Q: How does censorship in China limit the growth of sports business or the work you do in China?
Sandilands: Censorship doesn’t really impact us on the sports side. We’ve never had anything blocked. Ultimately what we’re trying to do in sport in general is very positive. It’s part of the government’s five year plan in terms of encouraging more participation in sport and encouraging people to be healthier and to be fitter…it’s all moving in the same direction as the government wants it to move.
Q: Why is it that the sports business space in Asia is less dense?
Sandilands: I think it’s not as developed, but I think that the fan experience will catch up quickly – not to the extent that you’re going to have thousands of people tailgating outside of a CSL game, but I think that as more people travel and more international brands get involved in sports, then they’ll look to import ideas that have worked elsewhere. Then they’ll ask, “Would this work in China? Japan? Does it need to be adapted to fit with a slight difference in the local market?” I think that companies will make long-term investments and commitments to sport. It’s just about the market being at an early stage of development.
Sandilands: From a personal perspective I’m interested in the NHL discussion right now because I spent seven years in Montreal, and I continue to watch for the Montreal Canadians every week. And then again another personal one is the situation in Scottish football with Glasgow Rangers. Within the China market, there is so much that happens on a daily and weekly basis in terms of sport here that your attention is driven in so many directions.
Q: What do you miss about sports back home?
Sandilands: I think actually I’m really fortunate in that I don’t miss anything in terms of the content. So I can catch up with my Scottish football team and the English football teams I like … I’m sitting here with golf on right now from the Italian Open. I’ll watch the Ryder Cup online. So we’re in a fortunate position that technology allows us not to miss things in terms of content. What you miss is the live event.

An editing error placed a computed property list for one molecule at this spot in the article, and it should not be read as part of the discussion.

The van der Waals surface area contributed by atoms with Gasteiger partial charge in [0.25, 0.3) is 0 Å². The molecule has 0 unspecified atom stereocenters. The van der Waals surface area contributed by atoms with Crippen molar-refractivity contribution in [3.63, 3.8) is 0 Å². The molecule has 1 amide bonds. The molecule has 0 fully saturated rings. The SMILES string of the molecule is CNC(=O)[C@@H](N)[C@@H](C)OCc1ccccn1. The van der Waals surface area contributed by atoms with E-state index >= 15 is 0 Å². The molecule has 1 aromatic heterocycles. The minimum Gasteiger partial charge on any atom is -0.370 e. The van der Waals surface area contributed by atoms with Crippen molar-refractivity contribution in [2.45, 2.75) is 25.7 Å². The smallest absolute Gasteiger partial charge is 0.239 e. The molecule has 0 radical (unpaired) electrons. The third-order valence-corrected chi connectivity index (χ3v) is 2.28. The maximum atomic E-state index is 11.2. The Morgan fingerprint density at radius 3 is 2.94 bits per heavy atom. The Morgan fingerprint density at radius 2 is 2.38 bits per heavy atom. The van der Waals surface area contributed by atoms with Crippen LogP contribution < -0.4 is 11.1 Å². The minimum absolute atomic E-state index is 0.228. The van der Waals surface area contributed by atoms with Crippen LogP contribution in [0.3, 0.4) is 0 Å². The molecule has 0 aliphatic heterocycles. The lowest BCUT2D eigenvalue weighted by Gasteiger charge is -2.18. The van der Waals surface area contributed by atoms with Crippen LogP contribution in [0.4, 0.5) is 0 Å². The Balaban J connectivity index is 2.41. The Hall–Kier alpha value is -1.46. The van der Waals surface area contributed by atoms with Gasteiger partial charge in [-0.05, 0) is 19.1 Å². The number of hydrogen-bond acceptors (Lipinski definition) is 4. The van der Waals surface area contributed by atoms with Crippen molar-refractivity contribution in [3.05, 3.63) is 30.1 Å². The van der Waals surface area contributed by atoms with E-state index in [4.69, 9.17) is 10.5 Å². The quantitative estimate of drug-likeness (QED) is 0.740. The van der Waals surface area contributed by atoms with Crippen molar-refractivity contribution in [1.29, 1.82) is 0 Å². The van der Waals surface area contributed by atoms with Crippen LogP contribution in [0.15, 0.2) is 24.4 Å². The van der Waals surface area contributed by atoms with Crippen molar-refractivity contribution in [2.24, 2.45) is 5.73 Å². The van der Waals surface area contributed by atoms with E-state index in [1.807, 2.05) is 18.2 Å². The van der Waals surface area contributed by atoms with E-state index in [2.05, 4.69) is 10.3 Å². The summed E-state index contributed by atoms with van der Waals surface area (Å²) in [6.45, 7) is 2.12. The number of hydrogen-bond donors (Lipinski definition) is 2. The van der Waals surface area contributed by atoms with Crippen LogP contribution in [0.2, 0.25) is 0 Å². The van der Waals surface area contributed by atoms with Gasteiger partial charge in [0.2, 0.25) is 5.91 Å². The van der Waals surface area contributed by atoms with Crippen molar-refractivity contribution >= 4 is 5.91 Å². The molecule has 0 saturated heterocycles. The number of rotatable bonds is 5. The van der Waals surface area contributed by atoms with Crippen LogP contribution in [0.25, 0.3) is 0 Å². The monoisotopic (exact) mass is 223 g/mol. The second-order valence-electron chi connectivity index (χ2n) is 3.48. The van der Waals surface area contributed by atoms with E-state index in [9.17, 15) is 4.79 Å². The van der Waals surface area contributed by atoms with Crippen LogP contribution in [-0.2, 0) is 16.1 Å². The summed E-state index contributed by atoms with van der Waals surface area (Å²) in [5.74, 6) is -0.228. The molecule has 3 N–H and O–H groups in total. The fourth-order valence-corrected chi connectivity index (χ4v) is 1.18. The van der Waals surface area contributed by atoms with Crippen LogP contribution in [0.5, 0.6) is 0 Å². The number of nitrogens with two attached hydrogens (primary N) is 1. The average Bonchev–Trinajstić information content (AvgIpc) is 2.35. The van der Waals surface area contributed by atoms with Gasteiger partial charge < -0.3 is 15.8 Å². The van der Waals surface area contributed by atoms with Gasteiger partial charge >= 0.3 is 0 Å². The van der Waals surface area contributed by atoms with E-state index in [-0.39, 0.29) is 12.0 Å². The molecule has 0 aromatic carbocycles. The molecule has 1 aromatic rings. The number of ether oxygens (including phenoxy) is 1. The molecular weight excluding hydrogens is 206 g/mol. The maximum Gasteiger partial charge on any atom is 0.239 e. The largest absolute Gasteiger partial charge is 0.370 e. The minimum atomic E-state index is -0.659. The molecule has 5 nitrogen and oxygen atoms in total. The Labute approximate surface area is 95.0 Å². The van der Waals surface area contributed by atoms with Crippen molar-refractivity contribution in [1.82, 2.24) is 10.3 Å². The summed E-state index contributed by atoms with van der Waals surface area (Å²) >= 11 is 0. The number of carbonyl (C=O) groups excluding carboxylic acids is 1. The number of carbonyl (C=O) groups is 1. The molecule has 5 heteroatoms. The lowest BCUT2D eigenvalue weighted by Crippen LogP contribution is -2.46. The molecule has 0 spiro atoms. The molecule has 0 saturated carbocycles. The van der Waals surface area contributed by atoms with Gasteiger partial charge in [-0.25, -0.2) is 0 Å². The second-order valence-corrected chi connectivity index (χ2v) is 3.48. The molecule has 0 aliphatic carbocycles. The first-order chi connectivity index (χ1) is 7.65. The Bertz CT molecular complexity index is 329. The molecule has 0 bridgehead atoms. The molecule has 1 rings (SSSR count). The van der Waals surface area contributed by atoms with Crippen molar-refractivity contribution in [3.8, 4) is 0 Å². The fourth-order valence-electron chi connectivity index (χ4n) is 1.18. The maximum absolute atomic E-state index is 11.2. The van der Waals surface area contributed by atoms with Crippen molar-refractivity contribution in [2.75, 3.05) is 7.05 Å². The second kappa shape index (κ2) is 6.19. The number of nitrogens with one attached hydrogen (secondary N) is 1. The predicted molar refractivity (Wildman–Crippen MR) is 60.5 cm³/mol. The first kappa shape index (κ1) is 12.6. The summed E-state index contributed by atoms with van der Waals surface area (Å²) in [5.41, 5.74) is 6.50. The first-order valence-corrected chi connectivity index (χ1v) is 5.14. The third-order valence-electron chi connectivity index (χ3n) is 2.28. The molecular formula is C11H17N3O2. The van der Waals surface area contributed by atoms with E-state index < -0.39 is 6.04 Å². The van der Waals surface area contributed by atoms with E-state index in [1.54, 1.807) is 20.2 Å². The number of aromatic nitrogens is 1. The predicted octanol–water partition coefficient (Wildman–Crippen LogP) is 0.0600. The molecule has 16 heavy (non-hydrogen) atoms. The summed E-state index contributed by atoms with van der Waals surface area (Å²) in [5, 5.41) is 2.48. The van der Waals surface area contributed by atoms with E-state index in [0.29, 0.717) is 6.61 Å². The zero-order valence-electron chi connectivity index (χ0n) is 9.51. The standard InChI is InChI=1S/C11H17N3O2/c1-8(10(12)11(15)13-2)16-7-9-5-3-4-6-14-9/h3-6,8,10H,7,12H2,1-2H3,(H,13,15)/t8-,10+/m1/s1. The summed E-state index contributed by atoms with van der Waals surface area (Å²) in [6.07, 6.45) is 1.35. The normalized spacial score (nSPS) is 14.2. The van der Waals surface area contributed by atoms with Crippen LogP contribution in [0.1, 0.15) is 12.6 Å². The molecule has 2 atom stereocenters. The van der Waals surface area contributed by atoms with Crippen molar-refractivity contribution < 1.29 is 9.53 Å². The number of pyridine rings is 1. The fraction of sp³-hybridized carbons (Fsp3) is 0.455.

Q: How do you consume your local sports news?
Sandilands: I read the back pages of the China Daily to keep me up to speed and a couple other newspapers, and then a lot of it is just connecting with my team. We have a good team that is predominately Chinese, local Beijing and Shanghainese. I try to engage my guys and get out of them their thoughts and ideas and interpretations within the sports world. So that’s how I keep up with it. Because there aren’t that many websites in this language for CBA or CSL that I want or need to spend a huge amount of time reviewing stats or going into great detail.
Q: What would you say to someone that wants to break into the Chinese sports industry?
Sandilands: If somebody is interested in China, then you have to come and see it. You have to come over and just immerse yourself in it for a while to try and understand whether there’s a business for you in this market. Then come in with a specific focus, try and understand the market and know that it’s not all going to go your way, and that the best laid plans need to be put to the side -- you’ve got to be flexible. It’s a hugely vibrant place, and there are a lot of people looking for fresh, new ideas, and for me that’s a refreshing change from the news coming out of Europe and the U.S.